The governor of Jolo island declared a state of emergency yesterday authorizing him to order an attack on al-Qaeda-linked militants after a deadline expired for the execution of one of three Red Cross hostages.
Governor Sakur Tan signed the order allowing him to declare the search and seizure operations including arrests in the pursuit of Abu Sayyaf kidnappers and their supporters.
It was not immediately clear if an attack was imminent, but the order comes after the militants ignored pleas to release Filipina Mary Jean Lacaba, Italian Eugenio Vagni and Andreas Notter of Switzerland and threatened to behead one of them.
There was no word from the Abu Sayyaf about the fate of the hostages, who have been held since Jan. 15, after yesterday’s deadline expired.
The head of the Philippine Red Cross made a last-minute appeal to Abu Sayyaf to spare the hostages.
“The whole family of the Red Cross prays for you and I’m proud of the way you’ve comported yourself,” Senator Richard Gordon said on nationwide television, his voice breaking and wiping away tears as he mentioned the names of the captives. “I’m sorry, I should be stronger than you because I’m not in midst of the ordeal you’re in now.”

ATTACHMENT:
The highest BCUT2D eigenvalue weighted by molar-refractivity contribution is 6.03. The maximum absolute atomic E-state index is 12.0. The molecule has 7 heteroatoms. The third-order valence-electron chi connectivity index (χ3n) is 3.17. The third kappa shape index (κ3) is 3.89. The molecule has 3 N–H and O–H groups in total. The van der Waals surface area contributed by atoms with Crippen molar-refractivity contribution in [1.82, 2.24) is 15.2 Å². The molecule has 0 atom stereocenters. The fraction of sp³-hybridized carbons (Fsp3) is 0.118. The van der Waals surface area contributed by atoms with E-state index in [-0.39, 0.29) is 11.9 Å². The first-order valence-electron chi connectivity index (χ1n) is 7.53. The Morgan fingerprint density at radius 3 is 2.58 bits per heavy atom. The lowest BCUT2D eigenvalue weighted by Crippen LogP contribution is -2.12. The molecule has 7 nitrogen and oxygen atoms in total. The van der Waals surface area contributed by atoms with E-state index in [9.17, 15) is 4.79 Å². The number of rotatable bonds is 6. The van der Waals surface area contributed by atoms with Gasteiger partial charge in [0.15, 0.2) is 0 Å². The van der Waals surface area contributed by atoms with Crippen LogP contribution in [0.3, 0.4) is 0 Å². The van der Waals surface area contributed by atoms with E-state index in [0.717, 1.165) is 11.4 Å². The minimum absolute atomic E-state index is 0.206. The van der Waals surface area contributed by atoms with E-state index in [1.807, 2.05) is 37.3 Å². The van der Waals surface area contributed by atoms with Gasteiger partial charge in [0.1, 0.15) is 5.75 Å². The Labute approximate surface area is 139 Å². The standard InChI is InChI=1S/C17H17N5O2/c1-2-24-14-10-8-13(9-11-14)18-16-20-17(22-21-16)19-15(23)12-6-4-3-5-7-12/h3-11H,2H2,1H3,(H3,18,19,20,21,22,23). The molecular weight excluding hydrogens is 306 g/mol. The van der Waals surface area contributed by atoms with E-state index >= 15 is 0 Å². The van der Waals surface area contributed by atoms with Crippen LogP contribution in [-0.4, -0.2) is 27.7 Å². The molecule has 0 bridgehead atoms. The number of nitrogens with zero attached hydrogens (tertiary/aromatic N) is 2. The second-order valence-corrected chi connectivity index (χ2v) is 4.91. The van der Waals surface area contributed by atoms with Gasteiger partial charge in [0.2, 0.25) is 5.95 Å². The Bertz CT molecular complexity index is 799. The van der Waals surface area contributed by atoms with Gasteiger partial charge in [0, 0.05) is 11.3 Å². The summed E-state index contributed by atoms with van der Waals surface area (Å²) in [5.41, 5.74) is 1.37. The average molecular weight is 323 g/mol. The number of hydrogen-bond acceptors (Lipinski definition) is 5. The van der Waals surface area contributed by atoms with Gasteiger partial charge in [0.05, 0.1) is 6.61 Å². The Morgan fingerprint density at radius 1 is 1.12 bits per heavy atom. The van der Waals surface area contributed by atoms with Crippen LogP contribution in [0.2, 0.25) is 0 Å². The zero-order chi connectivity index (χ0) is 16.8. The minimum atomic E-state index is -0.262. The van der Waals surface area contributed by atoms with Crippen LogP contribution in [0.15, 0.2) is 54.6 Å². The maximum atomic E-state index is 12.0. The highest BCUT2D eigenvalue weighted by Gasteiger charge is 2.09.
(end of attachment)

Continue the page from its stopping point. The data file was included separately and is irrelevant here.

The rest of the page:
“The decision of the group is to behead if there will be no pullout,” Abu Sayyaf commander Abu Ali said in a cellphone text message early yesterday from the militant jungle stronghold on Jolo island.
“There will be no extension of the deadline for the pullout and we have no plan to release any hostage if there will be no pullout,” he said.
Philippine Interior Secretary Ronaldo Puno said on Monday it was impossible for the government to vacate 15 Jolo villages by 2pm yesterday as demanded by the militants a day earlier. He said there was not enough time and that a wider pullout would leave the island’s civilian population exposed to militant attacks.
Puno hinted that the government could use force if the militants harmed any of the hostages.
Some 120 gunmen have held the aid workers in a hilly jungle in Jolo’s Indanan town since Jan. 15.
Until a recent withdrawal, they were surrounded by more than 1,000 troops.
At the Vatican on Monday, the pope appealed for the release of the hostages, urging that “humanitarian sense and reason win out over violence and intimidation.”
He called for authorities to work for a peaceful solution.
The hostages were seized after visiting a water project for a jail on Jolo, a predominantly Muslim region about 950km south of Manila.
The Abu Sayyaf group has beheaded hostages in the past, including an American in 2001 and seven Filipinos in 2007.